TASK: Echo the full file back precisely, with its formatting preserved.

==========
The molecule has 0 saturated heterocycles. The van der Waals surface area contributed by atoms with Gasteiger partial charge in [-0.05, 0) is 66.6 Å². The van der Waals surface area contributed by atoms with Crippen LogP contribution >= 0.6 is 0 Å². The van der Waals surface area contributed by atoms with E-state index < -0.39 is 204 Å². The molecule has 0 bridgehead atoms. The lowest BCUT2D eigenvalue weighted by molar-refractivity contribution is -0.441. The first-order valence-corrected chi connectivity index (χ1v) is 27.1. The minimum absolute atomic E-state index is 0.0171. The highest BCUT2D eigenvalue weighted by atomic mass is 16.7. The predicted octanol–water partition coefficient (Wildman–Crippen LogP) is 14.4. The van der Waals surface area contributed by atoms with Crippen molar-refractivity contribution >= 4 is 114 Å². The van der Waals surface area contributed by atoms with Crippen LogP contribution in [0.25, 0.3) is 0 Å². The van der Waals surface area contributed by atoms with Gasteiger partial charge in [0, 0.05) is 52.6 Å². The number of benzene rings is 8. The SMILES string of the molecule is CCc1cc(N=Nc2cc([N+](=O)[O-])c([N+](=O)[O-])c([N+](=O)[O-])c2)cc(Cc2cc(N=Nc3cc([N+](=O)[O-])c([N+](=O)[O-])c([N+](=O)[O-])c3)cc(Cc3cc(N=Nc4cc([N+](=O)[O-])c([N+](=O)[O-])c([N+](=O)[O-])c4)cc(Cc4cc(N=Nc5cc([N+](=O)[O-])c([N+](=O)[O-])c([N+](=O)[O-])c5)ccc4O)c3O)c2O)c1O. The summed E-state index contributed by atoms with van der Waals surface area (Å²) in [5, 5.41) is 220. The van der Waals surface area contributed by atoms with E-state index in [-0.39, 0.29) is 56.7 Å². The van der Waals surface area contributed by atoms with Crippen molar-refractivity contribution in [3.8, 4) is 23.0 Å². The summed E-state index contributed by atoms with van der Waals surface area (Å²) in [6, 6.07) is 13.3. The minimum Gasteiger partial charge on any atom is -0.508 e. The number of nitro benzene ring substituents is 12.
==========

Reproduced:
The molecule has 0 saturated heterocycles. The van der Waals surface area contributed by atoms with Gasteiger partial charge in [-0.05, 0) is 66.6 Å². The van der Waals surface area contributed by atoms with Crippen LogP contribution >= 0.6 is 0 Å². The van der Waals surface area contributed by atoms with E-state index < -0.39 is 204 Å². The molecule has 0 bridgehead atoms. The lowest BCUT2D eigenvalue weighted by molar-refractivity contribution is -0.441. The first-order valence-corrected chi connectivity index (χ1v) is 27.1. The minimum absolute atomic E-state index is 0.0171. The highest BCUT2D eigenvalue weighted by atomic mass is 16.7. The predicted octanol–water partition coefficient (Wildman–Crippen LogP) is 14.4. The van der Waals surface area contributed by atoms with Crippen molar-refractivity contribution >= 4 is 114 Å². The van der Waals surface area contributed by atoms with Crippen LogP contribution in [0.25, 0.3) is 0 Å². The van der Waals surface area contributed by atoms with Gasteiger partial charge in [0, 0.05) is 52.6 Å². The number of benzene rings is 8. The SMILES string of the molecule is CCc1cc(N=Nc2cc([N+](=O)[O-])c([N+](=O)[O-])c([N+](=O)[O-])c2)cc(Cc2cc(N=Nc3cc([N+](=O)[O-])c([N+](=O)[O-])c([N+](=O)[O-])c3)cc(Cc3cc(N=Nc4cc([N+](=O)[O-])c([N+](=O)[O-])c([N+](=O)[O-])c4)cc(Cc4cc(N=Nc5cc([N+](=O)[O-])c([N+](=O)[O-])c([N+](=O)[O-])c5)ccc4O)c3O)c2O)c1O. The summed E-state index contributed by atoms with van der Waals surface area (Å²) in [5, 5.41) is 220. The van der Waals surface area contributed by atoms with E-state index in [-0.39, 0.29) is 56.7 Å². The van der Waals surface area contributed by atoms with Crippen molar-refractivity contribution in [3.8, 4) is 23.0 Å². The summed E-state index contributed by atoms with van der Waals surface area (Å²) in [6, 6.07) is 13.3. The minimum Gasteiger partial charge on any atom is -0.508 e. The number of nitro benzene ring substituents is 12.